These treatment conditions were: medication management, behavior modification, medication management and behavior modification, or community care.

The medication and behavioral treatments provided in the MTA study were far more thorough than what children typically receive in community settings.

The kids receiving medication treatment underwent a thorough process to determine the optimum dose and medication for each child, and were closely monitored and adjustments made when necessary.

The behavioral intervention was rigorous as well. It included over 25 parent training sessions, an intensive summer camp, and extensive support provided in children’s classrooms.

In contrast, children in the community care condition received whatever treatments parents chose to pursue for their child in the community. Although this included medication treatment in most cases, the MTA researchers felt this treatment was not as intensive or thorough as the medical treatment given to students in the “medical” condition.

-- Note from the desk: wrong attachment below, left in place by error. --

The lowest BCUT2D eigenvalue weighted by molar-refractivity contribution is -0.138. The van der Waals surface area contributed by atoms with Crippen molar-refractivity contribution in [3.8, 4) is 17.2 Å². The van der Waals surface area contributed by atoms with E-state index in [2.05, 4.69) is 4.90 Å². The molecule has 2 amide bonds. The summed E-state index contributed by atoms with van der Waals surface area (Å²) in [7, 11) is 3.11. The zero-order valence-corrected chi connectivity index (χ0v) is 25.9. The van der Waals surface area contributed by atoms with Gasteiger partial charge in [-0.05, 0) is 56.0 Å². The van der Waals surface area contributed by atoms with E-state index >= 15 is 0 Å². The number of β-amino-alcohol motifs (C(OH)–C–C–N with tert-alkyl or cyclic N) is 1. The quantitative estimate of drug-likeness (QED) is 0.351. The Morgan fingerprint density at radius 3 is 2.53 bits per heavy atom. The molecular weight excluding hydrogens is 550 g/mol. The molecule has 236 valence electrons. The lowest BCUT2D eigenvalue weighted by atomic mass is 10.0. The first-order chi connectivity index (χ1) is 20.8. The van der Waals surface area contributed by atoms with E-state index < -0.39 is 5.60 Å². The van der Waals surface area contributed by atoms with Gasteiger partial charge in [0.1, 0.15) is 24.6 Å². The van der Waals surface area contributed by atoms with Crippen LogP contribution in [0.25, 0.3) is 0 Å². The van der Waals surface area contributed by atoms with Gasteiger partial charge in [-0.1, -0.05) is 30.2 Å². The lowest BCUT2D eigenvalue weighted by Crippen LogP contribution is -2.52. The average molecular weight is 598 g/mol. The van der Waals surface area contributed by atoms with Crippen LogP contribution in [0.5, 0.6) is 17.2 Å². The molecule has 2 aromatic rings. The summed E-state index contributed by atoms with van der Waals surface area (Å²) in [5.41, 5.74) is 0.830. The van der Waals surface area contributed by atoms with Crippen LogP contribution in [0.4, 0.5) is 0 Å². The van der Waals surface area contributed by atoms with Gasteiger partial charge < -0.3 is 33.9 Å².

The overall pattern of results suggested that children who received intensive medication management – either alone or in combination with behavior treatment – had more positive results than children who received behavior therapy alone or community care. There was also some evidence that children who received the combined treatment were doing better overall than children who received medication treatment alone. This speaks to the effectiveness of medication in improving the lives of children, and it also suggests that using more than one approach to support kids with ADHD is necessary for best results.